|Water Purification, Distribution and Sewage Disposal for Peace Corps Volunteers (Peace Corps, 1984)|
|Section 1: Water supply sources|
Surface water originates mostly from rainfall and is a mixture of surface run-off and ground water. It includes large rivers, ponds and lakes, and the small upland streams which may originate from springs and collect the run-off from the watersheds. The quantity of run-off depends upon a large number of factors, the most important of which are the amount and intensity of rainfall, the climate and vegetation and, also, the geological, geographical, and topographical features of the area under consideration. It varies widely, from about 20% in arid and sandy areas where the rainfall is heavy. Of the remaining portion of the rainfall, some of the water percolates into the ground, and the rest is lost by evaporation, transpiration and absorption.
FACTORS INFLUENCING THE QUANTITY OF WATER
A) Total annual precipitation.
B) Seasonal distribution of precipitation. Both the total annual precipitation and the seasonal distribution of precipitation are best determined by past record.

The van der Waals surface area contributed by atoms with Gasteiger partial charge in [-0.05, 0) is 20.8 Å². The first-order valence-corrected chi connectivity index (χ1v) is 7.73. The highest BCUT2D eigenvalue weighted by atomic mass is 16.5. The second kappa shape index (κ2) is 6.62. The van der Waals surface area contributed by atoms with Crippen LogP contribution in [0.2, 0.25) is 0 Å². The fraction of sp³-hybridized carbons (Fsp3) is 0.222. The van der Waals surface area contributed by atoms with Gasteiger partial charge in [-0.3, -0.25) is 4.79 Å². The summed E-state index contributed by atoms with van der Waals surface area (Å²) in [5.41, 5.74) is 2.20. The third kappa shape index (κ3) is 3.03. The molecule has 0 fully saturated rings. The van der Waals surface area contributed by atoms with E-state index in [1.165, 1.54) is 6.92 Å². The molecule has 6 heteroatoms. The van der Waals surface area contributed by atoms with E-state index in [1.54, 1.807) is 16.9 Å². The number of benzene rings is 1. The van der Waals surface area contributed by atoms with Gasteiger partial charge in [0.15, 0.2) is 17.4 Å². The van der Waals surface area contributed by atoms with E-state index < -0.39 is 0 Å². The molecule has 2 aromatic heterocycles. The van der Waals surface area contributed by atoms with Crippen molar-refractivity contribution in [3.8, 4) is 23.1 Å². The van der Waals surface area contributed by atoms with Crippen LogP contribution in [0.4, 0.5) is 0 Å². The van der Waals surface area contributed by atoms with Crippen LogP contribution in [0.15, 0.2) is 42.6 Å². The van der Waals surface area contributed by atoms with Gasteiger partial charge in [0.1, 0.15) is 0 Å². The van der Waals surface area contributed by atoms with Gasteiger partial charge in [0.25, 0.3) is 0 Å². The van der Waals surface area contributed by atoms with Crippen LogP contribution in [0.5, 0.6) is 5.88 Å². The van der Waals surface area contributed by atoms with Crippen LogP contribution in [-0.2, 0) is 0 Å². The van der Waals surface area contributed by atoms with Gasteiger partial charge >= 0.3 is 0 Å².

C) Soil porosity and permeability.
D) Annual and monthly evaporation and transpiration.
One of the first steps -in the selection of a suitable water supply source is determining the demand which will be placed on Sit. The essential elements of water demand include the average dally water consumption and the peak rate of demand. The average daily water consumption must be estimated:
1. To determine the ability of the water source to meet continuing demands over critical periods, when surface flows are low, and ground-water tables are at minimum elevations.
2. For purposes of estimating quantities of stored water which would sustain demands during these critical periods.
The peak demand rates must be estimated in order to determine plumbing and pipe sizing, pressure losses, and storage requirements necessary to supply sufficient water during periods of peak water demand.